How to Keep Cholesterol in Check
In this article, we explain the importance and the potential dangers of cholesterol. With a simple solution, you will find out how to keep your cholesterol in check, in just 4 weeks.
“It is possible to have too much of a good thing.” – Aesop
Too much water.
Too much sun.
Too much exercise.
And your body would say this is also true about cholesterol.
What is Cholesterol?
Cholesterol is a wax-like substance that our body uses to develop other necessary substances like hormones, vitamin D, the membranes of cells, and bile.
We need cholesterol.
Too much of it can be dangerous though, hence why cholesterol-controlling practices such as strength training have become so highly sought after.
Going back to the concept of too much of a good thing becoming bad, an excess of cholesterol is considered a “risk factor.”
In other words, when high levels of cholesterol exist, people are more likely to have a heart attack, stroke, or develop diabetes or heart disease.
A 2020 study published in the journal Circulation estimates that 38% of US adults — about two out of every five people — have high cholesterol! When you combine that with the prevalence of heart disease, which kills over 600,000 people annually in the US, it’s clear that keeping cholesterol in check is a national health concern.
How Much Cholesterol is Too Much?
There are a few measures used to determine whether you have a healthy level of cholesterol or too much of it. (Technically, the ways in which we measure cholesterol aren’t directly measuring cholesterol itself. We measure other particles that relate to cholesterol.)
The following are the most common measures of cholesterol:
- HDLs: high-density lipoproteins. These are commonly referred to as the “good cholesterol.” This is the only measure of cholesterol that we want to increase to improve health.
- LDLs: low-density lipoproteins. These are referred to as “bad cholesterol.”
- Triglycerides: these are particles of fat which are found in the body and blood stream.
- Total cholesterol: a total number that includes LDLs, HDLs, and a fraction of the triglyceride total. This is the most comprehensive assessment of cholesterol quantity. Total cholesterol can be skewed by any of the lipoproteins and triglycerides, so if you have high “good cholesterol,” your total cholesterol can also appear high when “bad cholesterol” is normal.
Ideally, we want high HDLs and low LDLs, triglycerides, and total cholesterol.
How to Control Cholesterol
How do we accomplish that and minimize our risk of having heart disease, a heart attack, or a stroke?
Diet to keep your cholesterol in check
A few dietary approaches are shown to work:
- Eliminate the consumption of trans fats. Trans fats are artificially created fats found in some vegetable oils (try olive oil or avocado oil instead!), baked goods, and non-organic peanut butters.
- Eat more fiber, specifically soluble fiber. Fiber blocks the absorption of cholesterol from the foods we eat. Foods high in soluble fiber include black beans, lentils, chia seeds, flaxseeds, dried fig, and dried prunes.
- Consume whey protein. Whey supplementation can reduce triglyceride levels.
Exercise to keep your cholesterol in check
In addition to dietary strategies, another success method is…strength training!
Strength training is a well-established way to manage cholesterol levels. In fact, a research article which tallied the results of 29 studies and over 1,300 adults concluded that strength training reduces total cholesterol, LDLs, and triglycerides.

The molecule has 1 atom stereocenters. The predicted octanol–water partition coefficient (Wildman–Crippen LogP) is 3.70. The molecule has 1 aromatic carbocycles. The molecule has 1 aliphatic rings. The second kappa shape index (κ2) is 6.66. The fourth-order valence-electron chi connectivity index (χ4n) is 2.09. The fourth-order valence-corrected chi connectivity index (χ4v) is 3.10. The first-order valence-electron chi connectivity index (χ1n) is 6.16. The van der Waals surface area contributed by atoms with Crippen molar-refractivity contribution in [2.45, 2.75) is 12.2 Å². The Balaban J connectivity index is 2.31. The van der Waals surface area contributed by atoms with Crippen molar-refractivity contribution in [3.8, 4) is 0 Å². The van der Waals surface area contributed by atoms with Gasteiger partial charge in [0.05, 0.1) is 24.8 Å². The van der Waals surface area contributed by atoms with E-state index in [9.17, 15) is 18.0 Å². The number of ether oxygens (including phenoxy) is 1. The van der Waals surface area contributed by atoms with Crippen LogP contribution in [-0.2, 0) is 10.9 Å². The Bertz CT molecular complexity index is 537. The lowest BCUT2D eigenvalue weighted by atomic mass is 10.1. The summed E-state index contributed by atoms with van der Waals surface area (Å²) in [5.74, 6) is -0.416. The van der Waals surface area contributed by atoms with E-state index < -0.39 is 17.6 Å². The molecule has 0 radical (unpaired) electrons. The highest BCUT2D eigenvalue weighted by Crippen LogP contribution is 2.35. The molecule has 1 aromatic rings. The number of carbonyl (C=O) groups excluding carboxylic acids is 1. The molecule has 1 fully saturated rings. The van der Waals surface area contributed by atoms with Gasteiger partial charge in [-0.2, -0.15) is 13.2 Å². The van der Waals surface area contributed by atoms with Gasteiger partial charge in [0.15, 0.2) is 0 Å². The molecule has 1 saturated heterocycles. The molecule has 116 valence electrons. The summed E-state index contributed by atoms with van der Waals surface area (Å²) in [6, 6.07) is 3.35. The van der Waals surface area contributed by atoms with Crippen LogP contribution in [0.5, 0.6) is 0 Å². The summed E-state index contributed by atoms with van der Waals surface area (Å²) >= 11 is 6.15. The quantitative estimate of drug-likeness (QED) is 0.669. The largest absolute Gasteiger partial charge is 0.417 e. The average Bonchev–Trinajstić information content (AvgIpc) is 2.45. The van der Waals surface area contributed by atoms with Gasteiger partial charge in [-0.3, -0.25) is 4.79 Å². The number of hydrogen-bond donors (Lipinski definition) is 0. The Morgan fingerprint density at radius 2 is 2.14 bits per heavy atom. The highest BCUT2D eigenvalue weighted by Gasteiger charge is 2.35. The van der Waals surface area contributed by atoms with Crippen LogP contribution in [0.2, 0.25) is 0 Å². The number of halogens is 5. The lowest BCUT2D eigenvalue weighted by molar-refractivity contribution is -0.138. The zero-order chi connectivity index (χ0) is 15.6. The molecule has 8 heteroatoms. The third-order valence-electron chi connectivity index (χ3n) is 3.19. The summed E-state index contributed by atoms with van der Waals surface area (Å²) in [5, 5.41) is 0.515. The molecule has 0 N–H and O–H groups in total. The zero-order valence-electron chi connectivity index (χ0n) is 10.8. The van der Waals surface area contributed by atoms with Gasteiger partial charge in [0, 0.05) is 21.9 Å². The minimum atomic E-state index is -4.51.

These changes could happen after as little as four weeks of training.
Researchers noted that strength training is additionally helpful for controlling cholesterol when people consistently attend their workouts, lose weight, gain muscle, or lift very challenging weights.
If improving cholesterol levels is important to you, consider combining strength training with some of the dietary approaches listed above.
Having high cholesterol is an indication that you might be headed toward heart disease, the number one cause of death in the US.
Fortunately, you have a large say in your own outcome. You can keep your cholesterol in check with a few simple diet changes and a strength training program.
A single month of strength training with The Perfect Workout can make a significant positive change in your cholesterol… and overall health.
- Kelley, G.A. & Kelley, K.S. (2008). Impact of progressive resistance training on lipids and lipoproteins in adults: A meta-analysis of randomized controlled trials. Elsevier, 48, 9-19.
- Mayo Clinic Staff. (2020). Top 5 lifestyle changes to improve your cholesterol. Mayo Clinic. Retrieved from https://www.mayoclinic.org/diseases-conditions/high-blood-cholesterol/in-depth/reduce-cholesterol/art-20045935
- Sarin, H.V., Ahtiainen, J.P., Hulmi, J.J., Ihalainen, J.K., Walker, S., Kuusmaa-Schildt, M. … Peltonen, H. (2019). Resistance training induces antiatherogenic effects on metabolomic pathways. Medicine & Science in Sports & Exercise, 51(9), 1866-1875.
- Virani, S.S., Alonso, A., Benjamin, E.J., Callaway, C.W., Carson, A.P. … Tsao, C.W. (2020). Heart disease and stroke statistics — 2020 update: a report from the American Heart Association. Circulation, 141(9), e139-e596.
Dr. Sean Preuss is a faculty member in the exercise science department at Bryan University. He spent a decade as a personal trainer, instructing over 12,000 personal training sessions. He authored the book/e-book The Heart Healthy Lifestyle, which is a research-based lifestyle guide for preventing type 2 diabetes. Sean earned a Doctorate of Education, focused in kinesiology, from UNC Greensboro and a Master of Science in Exercise and Wellness from Arizona State University. Through his work, Sean aims to help people achieve health and happiness through the adoption of effective lifestyle habits.